As for our history, to quote Tom Butt's May 23 E-Forum to share just a touch of flavor, "Richmond is embracing and celebrating its history as never before as excitement builds toward the opening next month of the new visitors center at the Rosie the Riveter/World War II Home Front National Historical Park. Those attending the annual gala for the Rosie the Riveter Trust on Saturday [April 28] will get a sneak preview of the center before dinner at the Craneway Pavilion."  Residents also commit similar enthusiasm to the Richmond Museum, the Red Oak Victory Ship, revivification of the historic Natatorium. On and on.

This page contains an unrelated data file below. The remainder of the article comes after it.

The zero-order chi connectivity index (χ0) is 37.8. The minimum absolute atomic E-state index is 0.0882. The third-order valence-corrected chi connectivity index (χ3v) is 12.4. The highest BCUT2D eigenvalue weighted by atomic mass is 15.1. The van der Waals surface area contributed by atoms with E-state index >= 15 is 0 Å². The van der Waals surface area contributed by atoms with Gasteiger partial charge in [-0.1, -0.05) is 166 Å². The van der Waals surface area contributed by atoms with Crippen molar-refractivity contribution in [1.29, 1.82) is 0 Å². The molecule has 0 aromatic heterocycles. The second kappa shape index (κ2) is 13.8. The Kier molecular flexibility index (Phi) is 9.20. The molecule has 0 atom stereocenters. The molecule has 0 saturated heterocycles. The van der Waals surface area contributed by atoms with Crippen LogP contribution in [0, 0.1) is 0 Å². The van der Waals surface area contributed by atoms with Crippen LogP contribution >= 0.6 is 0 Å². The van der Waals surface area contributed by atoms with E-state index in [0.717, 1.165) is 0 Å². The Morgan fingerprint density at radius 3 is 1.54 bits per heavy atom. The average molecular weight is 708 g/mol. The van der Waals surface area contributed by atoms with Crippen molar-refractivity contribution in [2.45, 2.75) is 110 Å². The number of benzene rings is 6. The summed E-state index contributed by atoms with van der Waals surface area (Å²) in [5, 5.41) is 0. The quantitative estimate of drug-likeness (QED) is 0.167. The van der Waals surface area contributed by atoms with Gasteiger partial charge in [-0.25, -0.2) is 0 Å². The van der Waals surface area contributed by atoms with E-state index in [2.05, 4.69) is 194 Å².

The diversity of our people means we bounce around off and into each other with our passion for solving problems.  Name a problem: differences between black and brown women, homelessness, the reintegration of incarcerated people back into the community, insufficient job creation, unattractive public spaces and limited access to fresh foods - the people of Richmond form organizations to solve problems.
For these and many, many other reasons Richmond is a great place to live.

Kathleen Wimer